Summit Lake residents vote on upcoming programming in neighborhood

By: Bob Downing

Red sticky circles.

Green adhesive-backed dots.

That’s how one neighborhood in Akron, Ohio, built consensus on what projects are most needed to benefit the area around Summit Lake through the Reimagining the Civic Commons initiative.

Red dots were the top-priority items. Green dots were votes for lesser-needed items.

The members of the Summit Lake Neighborhood Association and others cast the deciding red and green dots at a Feb. 16 meeting.

Everyone at the meeting got one red dot and three green dots in casting their votes in each of four overall categories.

The winning suggestions in infrastructure were sponsoring a farmers’ market, adding a pavilion, picnic tables and benches at Summit Lake, building a path encircling the lake and sand volleyball courts, installing additional lighting and providing wireless Internet access in the neighborhood.

In recreation, the winners were offering swimming lessons and canoe training, starting a bicycling group and organizing community softball and a mini-Olympics.

In education, the winning suggestions are starting a community newspaper, offering cooking classes for adults and youngsters and getting senior citizens to work with children.

In culture, the strongest support came for getting food trucks to regularly assemble at Summit Lake, plus starting a community knitting group, showing outdoor movies in the summer and backing a Family Art Festival.

At a Jan. 19 meeting, the neighbors around the lake in South Akron had offered more than 100 suggestions.

The suggestions had ranged from building a marina, fishing pier and outdoor amphitheater to getting an ice cream parlor, candy store or arcade started at Summit Lake.

Other ideas included beautifying Summit Lake and making it safer, starting nature programs, planting fruit trees, constructing a beach, offering canal boat tours and history walks, staging teen dance parties and sponsoring a couponing group.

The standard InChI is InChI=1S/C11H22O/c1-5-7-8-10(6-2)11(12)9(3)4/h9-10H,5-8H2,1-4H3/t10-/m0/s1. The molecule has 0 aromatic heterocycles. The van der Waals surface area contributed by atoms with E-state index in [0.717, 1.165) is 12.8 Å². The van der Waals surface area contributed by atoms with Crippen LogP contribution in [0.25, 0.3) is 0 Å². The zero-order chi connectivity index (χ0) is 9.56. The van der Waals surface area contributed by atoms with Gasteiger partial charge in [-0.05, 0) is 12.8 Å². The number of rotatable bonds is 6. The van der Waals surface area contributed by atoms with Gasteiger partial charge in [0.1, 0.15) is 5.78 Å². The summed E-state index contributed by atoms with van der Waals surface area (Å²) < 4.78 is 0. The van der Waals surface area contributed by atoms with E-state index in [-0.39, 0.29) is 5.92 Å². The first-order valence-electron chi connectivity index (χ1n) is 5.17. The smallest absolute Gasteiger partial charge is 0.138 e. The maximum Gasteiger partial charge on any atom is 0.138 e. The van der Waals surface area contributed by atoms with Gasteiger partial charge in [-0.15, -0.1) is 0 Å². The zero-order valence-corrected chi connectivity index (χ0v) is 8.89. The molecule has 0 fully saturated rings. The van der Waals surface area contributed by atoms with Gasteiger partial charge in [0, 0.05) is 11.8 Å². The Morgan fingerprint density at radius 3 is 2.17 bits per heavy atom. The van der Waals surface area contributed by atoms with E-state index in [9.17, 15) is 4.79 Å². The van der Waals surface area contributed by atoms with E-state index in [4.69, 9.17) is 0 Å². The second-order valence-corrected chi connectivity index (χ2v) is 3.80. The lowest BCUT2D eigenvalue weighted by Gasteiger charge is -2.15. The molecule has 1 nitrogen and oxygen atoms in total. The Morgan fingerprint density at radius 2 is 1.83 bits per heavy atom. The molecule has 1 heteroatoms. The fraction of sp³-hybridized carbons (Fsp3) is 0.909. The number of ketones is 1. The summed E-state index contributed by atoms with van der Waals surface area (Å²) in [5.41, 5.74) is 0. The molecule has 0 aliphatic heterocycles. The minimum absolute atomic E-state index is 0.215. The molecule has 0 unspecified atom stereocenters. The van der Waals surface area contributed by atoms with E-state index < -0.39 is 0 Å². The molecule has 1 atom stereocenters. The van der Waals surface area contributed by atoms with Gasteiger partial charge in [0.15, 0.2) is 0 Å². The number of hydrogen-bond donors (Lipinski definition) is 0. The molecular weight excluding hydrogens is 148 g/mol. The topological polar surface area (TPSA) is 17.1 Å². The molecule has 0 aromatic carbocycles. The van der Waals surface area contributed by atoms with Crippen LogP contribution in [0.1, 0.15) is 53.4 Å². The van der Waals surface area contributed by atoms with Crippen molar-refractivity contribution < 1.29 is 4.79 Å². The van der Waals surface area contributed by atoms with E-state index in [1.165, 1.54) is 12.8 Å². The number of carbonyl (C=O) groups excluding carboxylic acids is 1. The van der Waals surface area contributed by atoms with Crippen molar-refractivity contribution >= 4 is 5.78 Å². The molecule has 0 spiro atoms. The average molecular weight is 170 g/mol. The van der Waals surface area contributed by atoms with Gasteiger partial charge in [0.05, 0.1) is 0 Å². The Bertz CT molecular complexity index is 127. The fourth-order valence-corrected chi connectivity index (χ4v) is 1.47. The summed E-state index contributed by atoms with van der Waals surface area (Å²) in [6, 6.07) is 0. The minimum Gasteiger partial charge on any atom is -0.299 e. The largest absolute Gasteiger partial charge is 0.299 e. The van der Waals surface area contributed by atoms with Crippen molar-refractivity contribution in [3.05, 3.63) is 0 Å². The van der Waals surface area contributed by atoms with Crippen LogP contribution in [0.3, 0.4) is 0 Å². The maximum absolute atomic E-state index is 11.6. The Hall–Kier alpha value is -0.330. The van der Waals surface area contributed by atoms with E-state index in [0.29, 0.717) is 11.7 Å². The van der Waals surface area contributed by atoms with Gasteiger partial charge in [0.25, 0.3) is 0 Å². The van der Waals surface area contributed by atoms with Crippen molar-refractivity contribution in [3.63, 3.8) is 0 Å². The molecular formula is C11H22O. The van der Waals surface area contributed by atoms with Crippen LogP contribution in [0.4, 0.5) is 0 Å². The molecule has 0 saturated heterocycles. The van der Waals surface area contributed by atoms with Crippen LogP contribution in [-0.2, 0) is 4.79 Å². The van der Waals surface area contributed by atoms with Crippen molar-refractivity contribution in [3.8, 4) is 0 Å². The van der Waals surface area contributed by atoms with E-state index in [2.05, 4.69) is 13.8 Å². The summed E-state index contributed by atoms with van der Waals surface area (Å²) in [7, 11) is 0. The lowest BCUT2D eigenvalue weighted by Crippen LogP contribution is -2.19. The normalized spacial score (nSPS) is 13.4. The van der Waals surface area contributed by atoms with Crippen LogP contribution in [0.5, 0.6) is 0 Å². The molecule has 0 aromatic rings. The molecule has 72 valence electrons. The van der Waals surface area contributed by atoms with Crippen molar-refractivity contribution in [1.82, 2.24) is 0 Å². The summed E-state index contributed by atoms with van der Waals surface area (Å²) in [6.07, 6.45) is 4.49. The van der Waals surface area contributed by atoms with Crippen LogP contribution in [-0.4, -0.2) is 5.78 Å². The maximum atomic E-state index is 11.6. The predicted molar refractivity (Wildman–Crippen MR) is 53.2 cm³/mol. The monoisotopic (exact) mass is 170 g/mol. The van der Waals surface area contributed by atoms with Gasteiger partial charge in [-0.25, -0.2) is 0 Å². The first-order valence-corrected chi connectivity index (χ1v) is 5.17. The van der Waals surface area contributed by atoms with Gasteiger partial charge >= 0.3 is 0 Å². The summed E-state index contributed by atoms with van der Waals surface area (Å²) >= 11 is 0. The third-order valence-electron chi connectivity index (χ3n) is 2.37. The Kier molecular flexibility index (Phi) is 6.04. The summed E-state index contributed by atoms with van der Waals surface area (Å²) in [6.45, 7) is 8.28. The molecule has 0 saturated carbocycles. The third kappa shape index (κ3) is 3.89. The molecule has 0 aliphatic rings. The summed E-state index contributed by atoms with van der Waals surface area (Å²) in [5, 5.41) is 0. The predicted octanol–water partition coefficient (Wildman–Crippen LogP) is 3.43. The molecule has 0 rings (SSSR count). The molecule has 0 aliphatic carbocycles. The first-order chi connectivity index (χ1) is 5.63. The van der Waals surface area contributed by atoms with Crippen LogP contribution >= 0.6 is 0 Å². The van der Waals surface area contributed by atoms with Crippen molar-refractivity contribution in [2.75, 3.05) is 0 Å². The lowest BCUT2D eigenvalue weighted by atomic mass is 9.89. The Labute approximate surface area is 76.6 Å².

A small committee then organized those 100-plus suggestions and broke them into four categories for further consideration on Feb. 16.

The winning suggestions now go back to the Akron Civic Commons committee so that a timetable can be worked out on each of the suggestions, said Dan Rice, president and CEO of the Ohio & Erie Canalway Coalition, one of the groups involved in the Akron Civic Commons program.

He also encouraged those with an interest in any of the winning projects to volunteer to work toward advancing those projects.

The projects will be placed in two categories: those that can be accomplished short term in the next 10 months and longer term that may take 10 to 24 months, he said.

Developing an outdoor amphitheater at Summit Lake is not a short-term project, Rice said.

It may take work, perhaps using hay bales for temporary seating and staging shows to gauge the local support for a more-permanent facility, he said.

Building a marina and a fishing pier are also longer-term projects, he said.

Developing such projects will require strong community support and working with others who can help move the Summit Lake projects forward, he said.

It is important that the Summit Lake community is involved in the selection process, said Michael Starks, president of the Summit Lake Neighborhood Association.

His group is working hard to assure that residents are kept informed about what’s happening, he said.

Neighbors “need a place at the table when what’s happening may alter the way the way we live,” he said to applause from those in the audience.

“As the community goes, so go we,” he said.

Eric Nelson, executive director of Students With A Goal and a member of the Akron Civic Commons committee, told the audience that organizers are “trying to find out what’s important to you.”

But it is important that the community get involved in what’s happening and voice its support for the projects, he said.

What’s happening, he said, is “super-exciting.”

The key phase for what’s happening, he said, is: “How might we.”